Did you know that just 2 milligrams of fentanyl are enough to cause an overdose? Some governments and non-profit organizations are making use of vending machines to distribute Narcan, a medication reversing opioid overdose, to reduce drug overdose deaths.
Also, Narcan vending machines with this lifesaving medication are being installed in various cities across the country, including North Carolina, Winston-Salem, and Philadelphia, at malls, detention centers, college campuses, and other public places for use in emergencies.
Vending machines dispensing Narcan, the fentanyl antidote, are popping up across the US as a small town of 7000 people was forced to restock seven times in one month – while the opioid death count exceeds 75000 this year.
Furthermore, to increase Narcan availability, some local governments have placed the vending machines strategically near at-risk populations — for instance, at jails — since studies suggest that recently incarcerated individuals are about 40 times more likely to die of opioid overuse than others.
Some Facts about this Scenario
- Here are some facts about the ongoing fentanyl crisis:
- In 2022, fentanyl has resulted in the death of 75,000 people already.
- In the most recent move to counter the fentanyl crisis, numerous communities have begun utilizing free Narcan dispensing vending machines.
- As well as that, these machines are stocked with free Narcan nasal spray, and some also include free snacks and other products.
- Mostly, non-profits pay for the machines, though some local governments have started operating them.
- Finally, the high number of fentanyl deaths is augmented by the fact that users are unaware of the fatal drug being laced into several other substances including methamphetamine and cocaine.
Why is Fentanyl Dangerous?
Our Organization’s Insights
Ashley Hubler, Chief Marketing Officer of the Wittern Group, a vending machine supplier in Iowa, said “These organizations, they may be closed at five but with a machine that could be outdoors or placed in a variety of places,” “Now the end users can access the machine regardless if it’s four o’clock during business hours or two o’clock in the morning [to] access the supplies when they need them.”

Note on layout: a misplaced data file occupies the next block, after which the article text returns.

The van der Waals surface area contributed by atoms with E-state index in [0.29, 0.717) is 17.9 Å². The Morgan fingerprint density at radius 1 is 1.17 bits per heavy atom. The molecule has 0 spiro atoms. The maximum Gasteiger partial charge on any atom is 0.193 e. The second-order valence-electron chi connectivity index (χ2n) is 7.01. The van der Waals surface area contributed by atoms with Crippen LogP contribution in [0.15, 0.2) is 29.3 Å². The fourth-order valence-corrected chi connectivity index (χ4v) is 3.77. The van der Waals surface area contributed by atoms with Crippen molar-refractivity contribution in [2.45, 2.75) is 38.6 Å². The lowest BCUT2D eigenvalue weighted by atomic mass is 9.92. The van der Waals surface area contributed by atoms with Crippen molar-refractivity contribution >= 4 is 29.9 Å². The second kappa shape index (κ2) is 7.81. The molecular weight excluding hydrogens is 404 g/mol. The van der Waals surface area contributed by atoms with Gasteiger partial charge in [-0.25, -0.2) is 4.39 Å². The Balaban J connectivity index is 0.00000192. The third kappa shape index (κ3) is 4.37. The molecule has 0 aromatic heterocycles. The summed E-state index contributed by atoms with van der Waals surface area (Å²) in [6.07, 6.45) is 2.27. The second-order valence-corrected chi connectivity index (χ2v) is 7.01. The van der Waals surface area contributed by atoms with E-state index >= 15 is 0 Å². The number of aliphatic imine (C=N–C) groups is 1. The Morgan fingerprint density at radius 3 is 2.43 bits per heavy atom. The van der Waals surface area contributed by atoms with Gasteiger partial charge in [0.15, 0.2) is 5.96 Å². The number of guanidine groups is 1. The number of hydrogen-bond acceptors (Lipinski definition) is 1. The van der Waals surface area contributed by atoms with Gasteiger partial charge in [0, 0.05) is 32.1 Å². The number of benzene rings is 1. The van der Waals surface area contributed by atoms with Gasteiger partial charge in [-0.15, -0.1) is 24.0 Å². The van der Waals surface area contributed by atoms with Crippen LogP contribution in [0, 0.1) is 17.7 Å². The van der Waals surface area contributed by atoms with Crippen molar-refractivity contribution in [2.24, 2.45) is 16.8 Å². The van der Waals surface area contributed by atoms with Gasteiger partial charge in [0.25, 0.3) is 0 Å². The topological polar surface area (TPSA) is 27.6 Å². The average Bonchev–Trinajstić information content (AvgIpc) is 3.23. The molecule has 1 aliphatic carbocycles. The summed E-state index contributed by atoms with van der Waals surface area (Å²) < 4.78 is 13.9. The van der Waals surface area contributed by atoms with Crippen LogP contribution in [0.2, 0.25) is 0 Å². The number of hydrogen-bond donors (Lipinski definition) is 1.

Our organization has been selling vending machines for food and drinks for about 90 years. We believe that managed vending machines are easy to implement, offer convenience and provide many more benefits.
Amanda Clark, a Lead in the Forsyth County Department of Public Health said, “We actually had an EMS call recently where there was an overdose happening about a block or two down the street from our jail”.
Additionally, she said, “The person who called 911 remembered that there was that Narcan machine at the jail. And so after they called 911, they actually ran to the jail to get some Narcan from the machine while they were waiting for first responders to get there. And the person was able to be revived, and by the time the paramedics got there, they were sitting up and talking and doing fine.”
Similar Initiatives and Stats
Initiatives similar to the one shown in the case study above have been taken in Michigan, Nevada, Washington, Indiana, among other states. They follow the FDA (Food and Drug Administration) loosening its restrictions on Narcan and other opioid overdose antidotes in 2019 to increase their availability.
Additionally, vending machines with Narcan are being used in other cities. The Central Washington Recovery Coalition, which is a non-profit organization helping drug users, set up three vending machines around its area, including Moses Lake and Wenatchee. Local charities give users a code, which they can input on a vending machine to receive their dose of Narcan.
The following graph shows the fentanyl deaths in the US from 2017 to 2022:
The opioid overdose death rate is higher today than ever before. Synthetic opioids, mainly fentanyl, have contaminated the drug supply. Not to mention, it is found in almost everything these days, which is driving this spike in opioid overdose deaths.
In a Fox News interview, Jim Crotty, former deputy chief of staff for the Drug Enforcement Administration, said, “We should be carpet-bombing our cities with naloxone. That’s how dire this crisis is.”